Saturday, 5 September 2015


Members of the Gympie and District Field Naturalists' Club and their friends travelled to the southern slopes of the Great Dividing Range, north of Miles and Chinchilla on the Western Darling Downs.  The purpose of this trip was to search for the wildflowers known to be growing in the sandstone gullies and on the rocky ridges.  The weather was magnificent, the guiding party provided by the Chinchilla Field Naturalists was informative, and the company congenial resulting in an ideal mix for a great week.
Members were guide through the Barakula State Forest, Binkey State Forest, Gurulmundi State Forest, and the Waaje area.  The Leichhardt Highway dissects these areas. The days were very full driving to and walking in the different countryside. The nights spent around the camp fire discussing what we had seen were an enjoyable finish to the days activities.
Acacia barakulensis (Wajja wattle) ----- shrub to 2 metres.
Acacia amblygona  (fan wattle) ----- low spreading
habit ----- sharp point on end of leaves.
Acacia buxifolia  (box-leaf wattle) ---- shrub to 4 metres ---
bright yellow flowers in bracelets.

Acacia julifera . subsp. julifera
Wattles in the Midwest  -   The varieties of these Australian beauties  were flowering wherever the group ventured.  However, arriving at L.Tree Creek ( named after Leichhardt's tree, the one of many he blazed L into the bark to help with identification on the return trip), the different golden, yellows were overwhelming. These are some of the photographs of the different wattles one can see and have fun identifying.
The plant lists, kindly given to us by our hosts, list fifty (50) different names to align your photos to.

Acacia spectabilis  (glory wattle)
Acacia caroleae (Carol's wattle) 

Acacia juncifolia (rush-leaf wattle) ----- shrub to 2 metres
Homalocalyx poyandrus  ----- photo on the left

Tin Hut -  Blinkey State Forest -  This is the last standing structure of the property of H.Mason . The State forest was gazetted after the property was purchased in 1950.  The land was first settled during 1800's and the owners grazed sheep.  The remains of other structures believed to be Pig-sty, Blacksmith workshop , large shed for wagons, sulkies and sheep shearing area.  An old abandoned wool wagon has been taken to the local museum. The 'Tin Hut' has Cypress walls, undoubtedly, the reason it is still there, has not been attached by Termites.  The property is on Tin Hut Creek, and evidence of many wells around the property exist, the continual looking for water a constant chore.  When the owners took up the land it was different to what we viewed on the day.  The Black Cypress are abundant, however records state the owners state they have taken up a holding in a well grassed open area.  It is believed the area was kept open by burning by the Aboriginal people of the area.  When the sheep arrived they continued with the culling of the small Cypress growth.  The area is now left to grow naturally.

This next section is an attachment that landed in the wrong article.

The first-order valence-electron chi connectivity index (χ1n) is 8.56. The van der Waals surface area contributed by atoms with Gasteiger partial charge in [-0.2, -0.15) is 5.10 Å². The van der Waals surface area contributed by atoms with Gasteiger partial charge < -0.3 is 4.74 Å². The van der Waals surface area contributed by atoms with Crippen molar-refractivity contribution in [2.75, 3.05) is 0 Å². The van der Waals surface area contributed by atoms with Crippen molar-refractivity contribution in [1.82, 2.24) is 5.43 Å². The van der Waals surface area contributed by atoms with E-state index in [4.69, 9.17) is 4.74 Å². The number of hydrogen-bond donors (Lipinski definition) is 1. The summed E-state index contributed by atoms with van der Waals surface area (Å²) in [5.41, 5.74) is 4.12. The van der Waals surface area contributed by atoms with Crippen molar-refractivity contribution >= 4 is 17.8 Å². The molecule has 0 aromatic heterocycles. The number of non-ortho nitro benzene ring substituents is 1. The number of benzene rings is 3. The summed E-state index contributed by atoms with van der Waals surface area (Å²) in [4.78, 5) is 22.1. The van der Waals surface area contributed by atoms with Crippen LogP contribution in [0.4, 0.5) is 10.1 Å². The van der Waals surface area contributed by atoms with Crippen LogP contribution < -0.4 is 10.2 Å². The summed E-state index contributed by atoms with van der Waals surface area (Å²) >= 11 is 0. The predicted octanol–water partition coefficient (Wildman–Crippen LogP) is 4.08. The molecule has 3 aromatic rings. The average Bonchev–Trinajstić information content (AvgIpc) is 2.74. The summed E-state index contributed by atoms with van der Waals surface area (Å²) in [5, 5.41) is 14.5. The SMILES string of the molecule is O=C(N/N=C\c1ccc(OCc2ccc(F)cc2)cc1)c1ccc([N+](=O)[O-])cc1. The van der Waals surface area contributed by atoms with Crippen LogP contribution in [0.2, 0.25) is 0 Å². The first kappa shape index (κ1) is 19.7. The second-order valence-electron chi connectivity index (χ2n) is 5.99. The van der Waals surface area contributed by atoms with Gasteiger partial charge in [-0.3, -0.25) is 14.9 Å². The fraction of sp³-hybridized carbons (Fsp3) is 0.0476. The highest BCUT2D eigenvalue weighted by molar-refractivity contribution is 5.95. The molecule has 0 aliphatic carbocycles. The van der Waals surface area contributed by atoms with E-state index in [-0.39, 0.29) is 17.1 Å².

Grevillea  longistyla ---- occurs naturally in open forest woodlands on the sandstone ridges of the Great Dividing Range.
Micromyrtus sessilis ----- curly-bark micromyrtus --- small white to pink flowers  for a great display. ----- note the woolly bark.
Micromyrtus carinta (yellow ) and Micromyrtus patula (white) ------ Gurulmundi Heath-myrtle ----- inhabits the tops of ridges on yellow or red sands. ----- a member looking  for more flowers.
This water storage hole was in the lower section of the sandstone plateau  ------ believed to be a water storage hole used by previous generations ----- filled by soil over the years and now supporting a tree and grass.
Homoranthus melanostictus -----mouse bush ----- member of the Myrtaceae family ----- This one has grey-green foliage, another variety decumbens, has purple foliage.  These plants were admired by all members, only grows in this section of Australia.
Dampiera adpressa ------ small shrub ----- named for William Dampier  
Hakea purpurea (needle-wood) --- erect shrub 1 to 3 meters in height. ---- flower followed by woody seed pods 40mm long by 15mm wide ---- The pods don't shed their seeds until stimulated by bushfire.

Kunzea opposita (Kunzea)

Boronia glabra (sandstone boronia)  ------ growing on the sand plains of Waaji
forest reserve.----- similar to our coastal Boronia.

Eucalyptus fibrosa subsp. nubila (blue-leaved ironbark)
Calytrix gurulmundensis  (yellow calytrix)
photo above and below. 
Calytrix tetragona (white calytrix)

Amyema quandang (grey mistletoe) grows in arid inland areas ---- acacia being the host tree ----- providing nectar for the spiny-cheeked honeyeater and mistletoebirds.
Jacksonia rhadinoclona  (western dogwood)